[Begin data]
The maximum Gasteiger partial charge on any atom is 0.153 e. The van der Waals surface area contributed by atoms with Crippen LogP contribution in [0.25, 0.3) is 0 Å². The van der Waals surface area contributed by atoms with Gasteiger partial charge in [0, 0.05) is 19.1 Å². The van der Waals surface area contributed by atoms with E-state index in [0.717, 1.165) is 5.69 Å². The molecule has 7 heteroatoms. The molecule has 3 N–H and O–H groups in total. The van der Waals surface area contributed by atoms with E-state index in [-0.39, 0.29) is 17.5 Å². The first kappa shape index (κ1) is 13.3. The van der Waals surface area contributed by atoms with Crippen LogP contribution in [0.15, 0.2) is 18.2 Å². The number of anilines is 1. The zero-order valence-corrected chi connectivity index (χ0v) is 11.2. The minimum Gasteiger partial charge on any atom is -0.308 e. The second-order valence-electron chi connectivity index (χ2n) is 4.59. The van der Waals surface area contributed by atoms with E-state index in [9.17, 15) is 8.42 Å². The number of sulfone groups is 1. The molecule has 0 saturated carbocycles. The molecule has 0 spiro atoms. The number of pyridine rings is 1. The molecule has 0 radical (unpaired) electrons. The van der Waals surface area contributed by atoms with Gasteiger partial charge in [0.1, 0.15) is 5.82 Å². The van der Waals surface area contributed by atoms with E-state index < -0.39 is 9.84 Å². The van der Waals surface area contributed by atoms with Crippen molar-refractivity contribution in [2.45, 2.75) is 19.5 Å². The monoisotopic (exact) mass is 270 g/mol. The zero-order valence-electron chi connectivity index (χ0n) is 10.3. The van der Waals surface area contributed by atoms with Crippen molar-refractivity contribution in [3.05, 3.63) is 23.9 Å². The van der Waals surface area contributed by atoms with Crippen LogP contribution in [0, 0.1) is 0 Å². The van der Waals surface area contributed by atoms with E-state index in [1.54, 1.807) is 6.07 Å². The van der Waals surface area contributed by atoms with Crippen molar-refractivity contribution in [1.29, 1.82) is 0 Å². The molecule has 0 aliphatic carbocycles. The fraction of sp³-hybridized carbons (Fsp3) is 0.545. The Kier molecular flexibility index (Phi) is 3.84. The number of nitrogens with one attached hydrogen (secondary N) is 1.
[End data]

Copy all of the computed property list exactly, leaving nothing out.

The maximum Gasteiger partial charge on any atom is 0.153 e. The van der Waals surface area contributed by atoms with Crippen LogP contribution in [0.25, 0.3) is 0 Å². The van der Waals surface area contributed by atoms with Gasteiger partial charge in [0, 0.05) is 19.1 Å². The van der Waals surface area contributed by atoms with E-state index in [0.717, 1.165) is 5.69 Å². The molecule has 7 heteroatoms. The molecule has 3 N–H and O–H groups in total. The van der Waals surface area contributed by atoms with E-state index in [-0.39, 0.29) is 17.5 Å². The first kappa shape index (κ1) is 13.3. The van der Waals surface area contributed by atoms with Crippen LogP contribution in [0.15, 0.2) is 18.2 Å². The number of anilines is 1. The zero-order valence-corrected chi connectivity index (χ0v) is 11.2. The minimum Gasteiger partial charge on any atom is -0.308 e. The second-order valence-electron chi connectivity index (χ2n) is 4.59. The van der Waals surface area contributed by atoms with E-state index in [9.17, 15) is 8.42 Å². The number of sulfone groups is 1. The molecule has 0 saturated carbocycles. The molecule has 0 spiro atoms. The number of pyridine rings is 1. The molecule has 0 radical (unpaired) electrons. The van der Waals surface area contributed by atoms with Gasteiger partial charge in [0.1, 0.15) is 5.82 Å². The van der Waals surface area contributed by atoms with E-state index < -0.39 is 9.84 Å². The van der Waals surface area contributed by atoms with Crippen molar-refractivity contribution in [2.45, 2.75) is 19.5 Å². The monoisotopic (exact) mass is 270 g/mol. The zero-order valence-electron chi connectivity index (χ0n) is 10.3. The van der Waals surface area contributed by atoms with Crippen molar-refractivity contribution in [3.05, 3.63) is 23.9 Å². The van der Waals surface area contributed by atoms with Crippen LogP contribution in [0, 0.1) is 0 Å². The van der Waals surface area contributed by atoms with E-state index in [1.54, 1.807) is 6.07 Å². The van der Waals surface area contributed by atoms with Crippen molar-refractivity contribution in [1.29, 1.82) is 0 Å². The molecule has 0 aliphatic carbocycles. The fraction of sp³-hybridized carbons (Fsp3) is 0.545. The Kier molecular flexibility index (Phi) is 3.84. The number of nitrogens with one attached hydrogen (secondary N) is 1.